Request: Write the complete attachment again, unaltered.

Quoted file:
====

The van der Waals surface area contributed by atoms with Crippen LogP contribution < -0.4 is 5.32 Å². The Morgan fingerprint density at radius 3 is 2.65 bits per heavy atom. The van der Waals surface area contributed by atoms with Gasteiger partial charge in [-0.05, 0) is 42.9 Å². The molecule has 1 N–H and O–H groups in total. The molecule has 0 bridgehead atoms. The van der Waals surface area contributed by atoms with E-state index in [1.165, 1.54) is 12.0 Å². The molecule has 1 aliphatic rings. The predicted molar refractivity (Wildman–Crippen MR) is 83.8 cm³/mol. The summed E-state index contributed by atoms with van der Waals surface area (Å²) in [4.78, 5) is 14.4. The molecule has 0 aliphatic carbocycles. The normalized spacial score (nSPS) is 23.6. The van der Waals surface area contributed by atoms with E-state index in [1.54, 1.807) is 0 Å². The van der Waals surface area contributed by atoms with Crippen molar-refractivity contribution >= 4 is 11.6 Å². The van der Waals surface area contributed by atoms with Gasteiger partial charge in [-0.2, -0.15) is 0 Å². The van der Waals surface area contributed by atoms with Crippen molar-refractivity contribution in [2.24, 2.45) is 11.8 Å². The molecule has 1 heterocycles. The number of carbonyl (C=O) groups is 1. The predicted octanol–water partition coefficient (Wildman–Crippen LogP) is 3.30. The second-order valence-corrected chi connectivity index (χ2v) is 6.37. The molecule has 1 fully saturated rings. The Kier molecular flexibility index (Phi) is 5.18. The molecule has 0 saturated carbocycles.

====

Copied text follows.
The van der Waals surface area contributed by atoms with Crippen LogP contribution < -0.4 is 5.32 Å². The Morgan fingerprint density at radius 3 is 2.65 bits per heavy atom. The van der Waals surface area contributed by atoms with Gasteiger partial charge in [-0.05, 0) is 42.9 Å². The molecule has 1 N–H and O–H groups in total. The molecule has 0 bridgehead atoms. The van der Waals surface area contributed by atoms with E-state index in [1.165, 1.54) is 12.0 Å². The molecule has 1 aliphatic rings. The predicted molar refractivity (Wildman–Crippen MR) is 83.8 cm³/mol. The summed E-state index contributed by atoms with van der Waals surface area (Å²) in [4.78, 5) is 14.4. The molecule has 0 aliphatic carbocycles. The normalized spacial score (nSPS) is 23.6. The van der Waals surface area contributed by atoms with E-state index in [1.54, 1.807) is 0 Å². The van der Waals surface area contributed by atoms with Crippen molar-refractivity contribution >= 4 is 11.6 Å². The van der Waals surface area contributed by atoms with Gasteiger partial charge in [-0.2, -0.15) is 0 Å². The van der Waals surface area contributed by atoms with Crippen molar-refractivity contribution in [2.24, 2.45) is 11.8 Å². The molecule has 1 heterocycles. The number of carbonyl (C=O) groups is 1. The predicted octanol–water partition coefficient (Wildman–Crippen LogP) is 3.30. The second-order valence-corrected chi connectivity index (χ2v) is 6.37. The molecule has 1 fully saturated rings. The Kier molecular flexibility index (Phi) is 5.18. The molecule has 0 saturated carbocycles.